Bee Culture (January 2004), Vol. 132 (1): 19-21
Malcolm T. Sanford
I have many good memories of
Recently, I found myself again in
Marla showed me a photograph of the beekeeping short course of 1944, including a separate picture of the women in the course.3 Many are not aware of the role women have played in beekeeping over the years, not just as spouses and observers, but active participants. These include both Marla and her colleague, Sue Cobey, who I profiled in this magazine in January of this year.4
The tradition of beekeeping short course education continues in Minnesota with the 2004 short course already being planned for March 19-21.5 Marla teaches it using the principles developed by Basil Furgala during his tenure in Minnesota as graduate student and professor. She can’t say enough about the help that Basil gave her during her orientation when she replaced him at his retirement. After his untimely death, Basil was also remembered by his colleagues on the University senate:
“Basil Furgala, who served as a USDA National
Research Program leader and as National Extension Apiculture Program leader in
As I noted previously, Basil was an expert on nosema
disease. His considerable research on
the subject led to the current chemotherapy practices using fumagillin. His student, Dr. Eric Mussen,
Before Basil, The University of Minnesota had another one of beekeeping’s pioneers on its faculty, Dr. Mykola H. Haydak, a world-renowned authority on beekeeping. He wrote more than 200 papers and a textbook dealing with this subject according to The Ukrainian Weekly, February 8, 1998, No. 6, Vol. LXVI, which detailed contributions of Ukranian-Americans to U.S. Agriculture .7 A search on the electronic bibliography of beekeeping associated with the Beltsville, MD USDA-ARS bee laboratory shows the majority deal with nutritional resources.8 Much of Dr. Haydak’s research is the basis for the pollen supplements/substitutes now in use. He was also a prolific writer for the popular bee journals. In 1961, he wrote an account of the considerable amount of bee research at The University Of Minnesota (1913-1960) in the Minnesota Beekeeper.9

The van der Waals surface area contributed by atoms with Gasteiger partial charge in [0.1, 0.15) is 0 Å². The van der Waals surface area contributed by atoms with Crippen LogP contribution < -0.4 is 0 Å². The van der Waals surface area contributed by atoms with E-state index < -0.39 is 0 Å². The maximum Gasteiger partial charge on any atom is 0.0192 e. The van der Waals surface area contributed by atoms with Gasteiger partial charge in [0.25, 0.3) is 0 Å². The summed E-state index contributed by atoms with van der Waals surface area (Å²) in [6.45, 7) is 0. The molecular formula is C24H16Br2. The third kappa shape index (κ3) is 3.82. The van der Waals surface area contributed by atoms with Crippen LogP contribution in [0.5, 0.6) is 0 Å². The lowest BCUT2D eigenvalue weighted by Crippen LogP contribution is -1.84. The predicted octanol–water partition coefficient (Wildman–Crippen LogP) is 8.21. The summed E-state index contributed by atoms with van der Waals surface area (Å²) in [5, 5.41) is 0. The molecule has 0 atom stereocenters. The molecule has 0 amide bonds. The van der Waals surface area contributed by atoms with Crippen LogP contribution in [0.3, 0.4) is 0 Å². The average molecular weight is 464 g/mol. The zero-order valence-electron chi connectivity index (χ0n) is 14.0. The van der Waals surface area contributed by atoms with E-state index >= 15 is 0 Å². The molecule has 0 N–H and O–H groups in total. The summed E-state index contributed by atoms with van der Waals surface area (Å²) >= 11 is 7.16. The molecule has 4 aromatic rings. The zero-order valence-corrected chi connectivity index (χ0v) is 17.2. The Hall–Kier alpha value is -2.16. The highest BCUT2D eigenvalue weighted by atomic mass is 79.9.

Nutrition no longer dominates
Marla is also blessed with the help of Mr. Gary Reuter, an on-the-ground, practical beekeeper, who routinely keeps her on track from the practical side of bee culture. They team up beautifully not just in the laboratory, but in beekeeper education. This approach is clearly seen in the workshop on beekeeping in northern climates given each March.10 They also teach a queen rearing course each year and have produced a queen-rearing educational suite through the U.S.D.A’s Sustainable Agricultural Network. A “copyrighted, 13-minute-long, VHS-format video demonstrates the Doolittle method of queen rearing. Takes the viewer, step-by-step, through the entire process, from selecting breeder stock to ensuring successful mating. A companion `Successful Queen Rearing Manual' (item MI-6346-SAN), which goes into more detail, is also available. For hobby and commercial beekeepers and professionals who work with apiarists.”11
Marla comes from a background
rooted in studying the infamous Africanized honey bee in the
In accepting the Hambleton award, Marla said honey bees are in crisis and beekeepers are not helping them much. Bees are certified “junkies” and beekeepers have become their “pushers.” A new set of rules is necessary to get the bees off the chemical/pesticide treadmill. Her advice was direct and to the point:
1. Stop right now any preventative feeding of antibiotics.
2. Cull combs to remove AFB spores and pesticide/antibiotic residues.
3. Leave mites in colonies; do not try to eliminate them all; in some cases bees can sustain 10% to 15% infestation with little harm.